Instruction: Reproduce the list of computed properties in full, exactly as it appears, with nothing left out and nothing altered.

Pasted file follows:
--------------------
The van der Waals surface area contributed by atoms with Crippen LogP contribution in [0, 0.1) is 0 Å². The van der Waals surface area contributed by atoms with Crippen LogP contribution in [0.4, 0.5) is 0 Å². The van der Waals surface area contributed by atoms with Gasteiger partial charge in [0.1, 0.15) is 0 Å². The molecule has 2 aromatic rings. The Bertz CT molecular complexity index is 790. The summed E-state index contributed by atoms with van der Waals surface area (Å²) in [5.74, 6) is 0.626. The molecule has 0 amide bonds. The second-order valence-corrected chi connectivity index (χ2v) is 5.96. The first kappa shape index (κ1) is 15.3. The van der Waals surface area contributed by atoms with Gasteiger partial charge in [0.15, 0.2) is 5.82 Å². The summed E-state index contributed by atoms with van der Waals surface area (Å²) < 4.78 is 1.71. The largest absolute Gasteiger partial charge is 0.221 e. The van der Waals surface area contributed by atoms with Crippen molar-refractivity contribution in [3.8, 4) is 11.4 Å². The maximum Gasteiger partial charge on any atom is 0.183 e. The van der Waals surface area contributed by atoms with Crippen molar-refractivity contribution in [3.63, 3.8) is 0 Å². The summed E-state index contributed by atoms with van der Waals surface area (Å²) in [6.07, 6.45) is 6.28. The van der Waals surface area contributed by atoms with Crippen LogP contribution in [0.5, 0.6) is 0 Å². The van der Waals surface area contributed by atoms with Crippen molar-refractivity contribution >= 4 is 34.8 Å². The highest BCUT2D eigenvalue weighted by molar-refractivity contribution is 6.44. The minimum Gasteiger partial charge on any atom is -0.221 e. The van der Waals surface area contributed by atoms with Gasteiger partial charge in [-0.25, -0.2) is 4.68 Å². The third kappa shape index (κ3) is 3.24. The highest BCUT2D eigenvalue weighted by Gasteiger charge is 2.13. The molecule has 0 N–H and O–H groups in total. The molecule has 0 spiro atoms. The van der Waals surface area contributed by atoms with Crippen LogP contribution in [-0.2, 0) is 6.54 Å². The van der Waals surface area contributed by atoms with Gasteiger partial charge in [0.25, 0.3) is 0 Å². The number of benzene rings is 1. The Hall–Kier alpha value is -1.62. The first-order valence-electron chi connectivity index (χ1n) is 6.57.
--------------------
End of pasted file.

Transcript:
The van der Waals surface area contributed by atoms with Crippen LogP contribution in [0, 0.1) is 0 Å². The van der Waals surface area contributed by atoms with Crippen LogP contribution in [0.4, 0.5) is 0 Å². The van der Waals surface area contributed by atoms with Gasteiger partial charge in [0.1, 0.15) is 0 Å². The molecule has 2 aromatic rings. The Bertz CT molecular complexity index is 790. The summed E-state index contributed by atoms with van der Waals surface area (Å²) in [5.74, 6) is 0.626. The molecule has 0 amide bonds. The second-order valence-corrected chi connectivity index (χ2v) is 5.96. The first kappa shape index (κ1) is 15.3. The van der Waals surface area contributed by atoms with Gasteiger partial charge in [0.15, 0.2) is 5.82 Å². The summed E-state index contributed by atoms with van der Waals surface area (Å²) < 4.78 is 1.71. The largest absolute Gasteiger partial charge is 0.221 e. The van der Waals surface area contributed by atoms with Crippen molar-refractivity contribution in [3.8, 4) is 11.4 Å². The maximum Gasteiger partial charge on any atom is 0.183 e. The van der Waals surface area contributed by atoms with Crippen molar-refractivity contribution in [3.63, 3.8) is 0 Å². The summed E-state index contributed by atoms with van der Waals surface area (Å²) in [6.07, 6.45) is 6.28. The van der Waals surface area contributed by atoms with Crippen LogP contribution in [0.5, 0.6) is 0 Å². The van der Waals surface area contributed by atoms with Crippen molar-refractivity contribution >= 4 is 34.8 Å². The highest BCUT2D eigenvalue weighted by molar-refractivity contribution is 6.44. The minimum Gasteiger partial charge on any atom is -0.221 e. The van der Waals surface area contributed by atoms with Gasteiger partial charge in [-0.25, -0.2) is 4.68 Å². The third kappa shape index (κ3) is 3.24. The highest BCUT2D eigenvalue weighted by Gasteiger charge is 2.13. The molecule has 0 N–H and O–H groups in total. The molecule has 0 spiro atoms. The van der Waals surface area contributed by atoms with Crippen LogP contribution in [-0.2, 0) is 6.54 Å². The van der Waals surface area contributed by atoms with Gasteiger partial charge in [0.25, 0.3) is 0 Å². The number of benzene rings is 1. The Hall–Kier alpha value is -1.62. The first-order valence-electron chi connectivity index (χ1n) is 6.57.